Wonders of the Invisible World (David Gates)

4.5 out of 5 stars

Cut to the Chase:
Gates creates a hosts of characters who are ordinary, extraordinary, tragic, and believable: they are steeped in both cynicism and hope, they both loathe and love the environments around them, they talk to themselves, saying, “enough with the similes and sentimentalities!” yet often taking us there anyway.  They’re meta — really meta — at times, always self-deprecating, make a host of mistakes and justifications (adultery, drugs, escape from the city to suburbia), and find small relief in their daily routines. The dialogue is quick, sparse, and effective, and the struggles are familiar and easy to empathize with… overall, this is one of the strongest short story collections I’ve read.

Greater Detail:

As always, with a short story collection, I prefer to do mini-synopses and let that speak for itself:

The Mail Lady – one of my favorites, we have here a born-again Christian who’s suffered a debilitating stroke trying to live within the confines of his new world: he struggles to communicate with those around him, and lives almost completely within his head, constantly misunderstood by his wife, finding both the irony and the absurdity in all that is around him.

The Bad Thing — a pregnant woman who drinks too much one night is torn between trying to justify to herself that things will be okay, while trying to figure out how to fill up the liquor bottle so her husband won’t find out what she’s done.

Star Baby — Billy leaves the city and his lovers to live in his family home.  He finds himself sleeping in his parent’s bed, trying to deal with being gay in a smaller community, and watching his young nephew while his sister deals with her drug addiction.

Beating — a Jewish wife tries to come to terms with her extreme Leftist husband, a man who reads Pound and whose anger over the injustices rules him, while she quietly rents children’s movies and tries to come to terms with who they’ve both become.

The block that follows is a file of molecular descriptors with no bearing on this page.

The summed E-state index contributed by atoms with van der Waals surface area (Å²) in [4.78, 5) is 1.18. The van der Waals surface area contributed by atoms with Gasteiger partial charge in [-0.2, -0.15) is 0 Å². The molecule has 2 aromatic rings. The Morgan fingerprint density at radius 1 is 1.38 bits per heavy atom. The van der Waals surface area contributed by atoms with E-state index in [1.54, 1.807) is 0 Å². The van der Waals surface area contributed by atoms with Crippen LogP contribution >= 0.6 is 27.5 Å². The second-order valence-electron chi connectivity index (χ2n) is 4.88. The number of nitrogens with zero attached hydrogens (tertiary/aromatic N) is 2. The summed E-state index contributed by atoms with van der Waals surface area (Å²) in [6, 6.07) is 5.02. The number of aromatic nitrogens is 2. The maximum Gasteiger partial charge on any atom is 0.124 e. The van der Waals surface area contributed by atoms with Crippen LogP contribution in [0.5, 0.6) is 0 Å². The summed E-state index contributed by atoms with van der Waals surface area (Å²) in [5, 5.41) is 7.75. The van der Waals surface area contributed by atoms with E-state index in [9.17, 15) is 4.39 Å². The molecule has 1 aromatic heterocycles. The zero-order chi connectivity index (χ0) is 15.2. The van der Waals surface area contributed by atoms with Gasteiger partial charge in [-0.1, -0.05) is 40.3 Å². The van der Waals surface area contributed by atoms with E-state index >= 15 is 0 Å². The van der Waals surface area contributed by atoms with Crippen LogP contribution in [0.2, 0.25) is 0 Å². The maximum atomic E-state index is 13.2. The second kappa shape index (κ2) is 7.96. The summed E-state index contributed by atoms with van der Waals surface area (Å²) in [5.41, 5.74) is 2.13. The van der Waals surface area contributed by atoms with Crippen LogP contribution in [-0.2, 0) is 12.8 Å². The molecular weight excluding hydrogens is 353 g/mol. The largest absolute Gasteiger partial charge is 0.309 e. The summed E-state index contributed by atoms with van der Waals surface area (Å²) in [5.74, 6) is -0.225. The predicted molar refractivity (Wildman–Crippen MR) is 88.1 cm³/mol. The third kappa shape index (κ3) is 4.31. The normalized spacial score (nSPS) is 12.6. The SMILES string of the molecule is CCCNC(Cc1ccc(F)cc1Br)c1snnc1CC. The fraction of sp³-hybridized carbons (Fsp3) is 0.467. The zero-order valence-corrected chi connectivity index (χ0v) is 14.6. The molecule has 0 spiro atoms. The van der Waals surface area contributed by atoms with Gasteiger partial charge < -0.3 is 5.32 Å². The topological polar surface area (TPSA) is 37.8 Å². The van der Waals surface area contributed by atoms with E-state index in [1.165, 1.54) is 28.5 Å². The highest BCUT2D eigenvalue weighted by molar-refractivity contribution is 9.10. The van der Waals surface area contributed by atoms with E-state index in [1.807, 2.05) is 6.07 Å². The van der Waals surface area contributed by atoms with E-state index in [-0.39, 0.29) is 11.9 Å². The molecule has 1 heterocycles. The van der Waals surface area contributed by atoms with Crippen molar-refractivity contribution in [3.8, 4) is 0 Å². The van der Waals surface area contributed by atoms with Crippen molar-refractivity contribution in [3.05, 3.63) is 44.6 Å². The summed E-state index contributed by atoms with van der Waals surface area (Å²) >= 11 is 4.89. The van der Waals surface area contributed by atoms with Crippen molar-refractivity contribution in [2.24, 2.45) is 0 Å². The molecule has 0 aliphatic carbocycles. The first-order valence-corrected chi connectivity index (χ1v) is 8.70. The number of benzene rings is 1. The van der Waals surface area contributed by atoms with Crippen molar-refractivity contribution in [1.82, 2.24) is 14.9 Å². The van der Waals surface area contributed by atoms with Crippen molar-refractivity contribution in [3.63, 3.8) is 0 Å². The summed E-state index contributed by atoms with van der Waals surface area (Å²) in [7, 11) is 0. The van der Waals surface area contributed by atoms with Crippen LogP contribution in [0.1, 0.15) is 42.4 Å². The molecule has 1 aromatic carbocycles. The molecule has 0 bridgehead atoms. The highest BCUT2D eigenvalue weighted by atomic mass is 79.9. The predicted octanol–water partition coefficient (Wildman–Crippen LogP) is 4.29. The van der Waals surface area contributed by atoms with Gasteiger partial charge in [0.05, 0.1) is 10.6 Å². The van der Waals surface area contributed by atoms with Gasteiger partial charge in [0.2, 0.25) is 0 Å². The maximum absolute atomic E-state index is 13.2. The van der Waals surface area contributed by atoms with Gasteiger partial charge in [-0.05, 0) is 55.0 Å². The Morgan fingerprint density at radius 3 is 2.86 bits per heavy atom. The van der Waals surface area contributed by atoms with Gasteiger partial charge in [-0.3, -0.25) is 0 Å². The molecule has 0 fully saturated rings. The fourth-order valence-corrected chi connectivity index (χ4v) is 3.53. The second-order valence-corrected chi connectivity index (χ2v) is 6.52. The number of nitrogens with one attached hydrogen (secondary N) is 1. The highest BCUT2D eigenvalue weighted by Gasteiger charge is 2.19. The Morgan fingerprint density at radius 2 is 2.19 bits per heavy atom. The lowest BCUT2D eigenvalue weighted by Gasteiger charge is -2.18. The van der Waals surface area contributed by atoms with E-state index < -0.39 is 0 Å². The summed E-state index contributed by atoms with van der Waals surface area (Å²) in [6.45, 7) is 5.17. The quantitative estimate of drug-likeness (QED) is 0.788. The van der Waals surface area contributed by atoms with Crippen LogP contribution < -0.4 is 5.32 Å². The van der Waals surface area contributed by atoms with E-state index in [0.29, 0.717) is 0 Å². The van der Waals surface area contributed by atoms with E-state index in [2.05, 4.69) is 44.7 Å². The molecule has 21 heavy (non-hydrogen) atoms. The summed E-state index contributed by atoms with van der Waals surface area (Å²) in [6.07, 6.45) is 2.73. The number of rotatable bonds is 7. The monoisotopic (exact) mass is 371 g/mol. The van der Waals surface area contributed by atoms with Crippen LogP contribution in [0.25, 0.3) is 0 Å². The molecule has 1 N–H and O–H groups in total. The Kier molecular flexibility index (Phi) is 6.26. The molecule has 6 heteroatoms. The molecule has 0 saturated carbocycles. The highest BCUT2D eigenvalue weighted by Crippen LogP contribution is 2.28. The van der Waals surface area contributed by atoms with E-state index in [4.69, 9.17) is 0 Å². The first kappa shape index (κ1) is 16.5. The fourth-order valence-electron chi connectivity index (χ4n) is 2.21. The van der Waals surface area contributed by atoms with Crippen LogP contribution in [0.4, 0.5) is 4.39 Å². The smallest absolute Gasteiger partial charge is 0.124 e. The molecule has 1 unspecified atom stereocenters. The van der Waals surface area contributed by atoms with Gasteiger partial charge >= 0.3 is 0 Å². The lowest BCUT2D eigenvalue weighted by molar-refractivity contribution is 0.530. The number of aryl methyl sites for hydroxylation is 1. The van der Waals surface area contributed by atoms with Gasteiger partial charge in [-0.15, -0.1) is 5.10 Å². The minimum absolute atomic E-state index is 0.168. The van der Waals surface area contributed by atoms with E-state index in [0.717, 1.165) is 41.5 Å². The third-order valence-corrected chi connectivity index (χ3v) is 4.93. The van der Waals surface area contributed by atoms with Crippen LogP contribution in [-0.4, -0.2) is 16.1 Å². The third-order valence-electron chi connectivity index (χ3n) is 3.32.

Saturn — they’ve just bought a big house, and everyone seems to be visiting, things should be going so well – yet the young woman finds herself smoking dope, growing more anxious and promising herself: this is the last time, she hates this feeling…

Many of these characters make realizations which we almost blush to be made aware of — Uncle Billy in “Star Baby” is relieved when he finds he is not attracted to his young nephew – yet can’t help but think, yes, that is just the type of normal yet perverted thought we would probably think, at the most inappropriate moments.  In “Saturn,” a young woman justifies her affair by noting that she separates herself from her lover with both a condom and a diaphragm, which must mean she’s given more of herself, been closer with, her husband. Still, they feel like thoroughly believable people; you empathize with them despite their sometimes awful choices and actions.

Comparisons to Other Authors:
Some of the over-thinkers remind me of characters from Haslett’s You are Not a Stranger Here or more meta/intense versions of Nick Hornby’s immature males (these are the grown-up versions here). “The Mail Lady” in particular reminds me of Julian Barnes’s collection The Lemon Table, though there’s a sparsity of language here (like all things Raymond Carver) mixed with sardonic humor that keeps the action constantly moving forward.

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